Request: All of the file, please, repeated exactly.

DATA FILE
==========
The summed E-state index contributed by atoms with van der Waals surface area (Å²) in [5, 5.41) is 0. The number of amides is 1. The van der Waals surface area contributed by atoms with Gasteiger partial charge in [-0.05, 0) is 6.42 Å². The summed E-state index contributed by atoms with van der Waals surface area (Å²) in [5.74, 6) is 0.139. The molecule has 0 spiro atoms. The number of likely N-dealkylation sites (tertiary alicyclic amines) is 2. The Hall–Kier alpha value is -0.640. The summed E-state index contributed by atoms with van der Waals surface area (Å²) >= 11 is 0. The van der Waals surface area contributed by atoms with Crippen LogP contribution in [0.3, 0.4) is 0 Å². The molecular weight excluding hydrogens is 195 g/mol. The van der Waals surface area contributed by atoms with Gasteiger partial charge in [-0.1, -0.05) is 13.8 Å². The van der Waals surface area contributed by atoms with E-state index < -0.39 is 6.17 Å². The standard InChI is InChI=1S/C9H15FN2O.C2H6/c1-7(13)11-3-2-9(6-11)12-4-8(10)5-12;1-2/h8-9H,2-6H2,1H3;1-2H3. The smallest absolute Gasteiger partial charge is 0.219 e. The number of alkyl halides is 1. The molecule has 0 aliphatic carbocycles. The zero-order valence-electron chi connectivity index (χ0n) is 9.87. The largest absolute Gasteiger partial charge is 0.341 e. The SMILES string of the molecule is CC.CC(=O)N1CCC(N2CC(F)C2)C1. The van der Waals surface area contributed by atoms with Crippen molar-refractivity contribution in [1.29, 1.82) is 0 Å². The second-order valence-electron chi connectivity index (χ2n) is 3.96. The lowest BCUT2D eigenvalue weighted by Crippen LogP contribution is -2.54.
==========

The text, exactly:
The summed E-state index contributed by atoms with van der Waals surface area (Å²) in [5, 5.41) is 0. The number of amides is 1. The van der Waals surface area contributed by atoms with Gasteiger partial charge in [-0.05, 0) is 6.42 Å². The summed E-state index contributed by atoms with van der Waals surface area (Å²) in [5.74, 6) is 0.139. The molecule has 0 spiro atoms. The number of likely N-dealkylation sites (tertiary alicyclic amines) is 2. The Hall–Kier alpha value is -0.640. The summed E-state index contributed by atoms with van der Waals surface area (Å²) >= 11 is 0. The van der Waals surface area contributed by atoms with Crippen LogP contribution in [0.3, 0.4) is 0 Å². The molecular weight excluding hydrogens is 195 g/mol. The van der Waals surface area contributed by atoms with Gasteiger partial charge in [-0.1, -0.05) is 13.8 Å². The van der Waals surface area contributed by atoms with E-state index < -0.39 is 6.17 Å². The standard InChI is InChI=1S/C9H15FN2O.C2H6/c1-7(13)11-3-2-9(6-11)12-4-8(10)5-12;1-2/h8-9H,2-6H2,1H3;1-2H3. The smallest absolute Gasteiger partial charge is 0.219 e. The number of alkyl halides is 1. The molecule has 0 aliphatic carbocycles. The zero-order valence-electron chi connectivity index (χ0n) is 9.87. The largest absolute Gasteiger partial charge is 0.341 e. The SMILES string of the molecule is CC.CC(=O)N1CCC(N2CC(F)C2)C1. The van der Waals surface area contributed by atoms with Crippen molar-refractivity contribution in [1.29, 1.82) is 0 Å². The second-order valence-electron chi connectivity index (χ2n) is 3.96. The lowest BCUT2D eigenvalue weighted by Crippen LogP contribution is -2.54.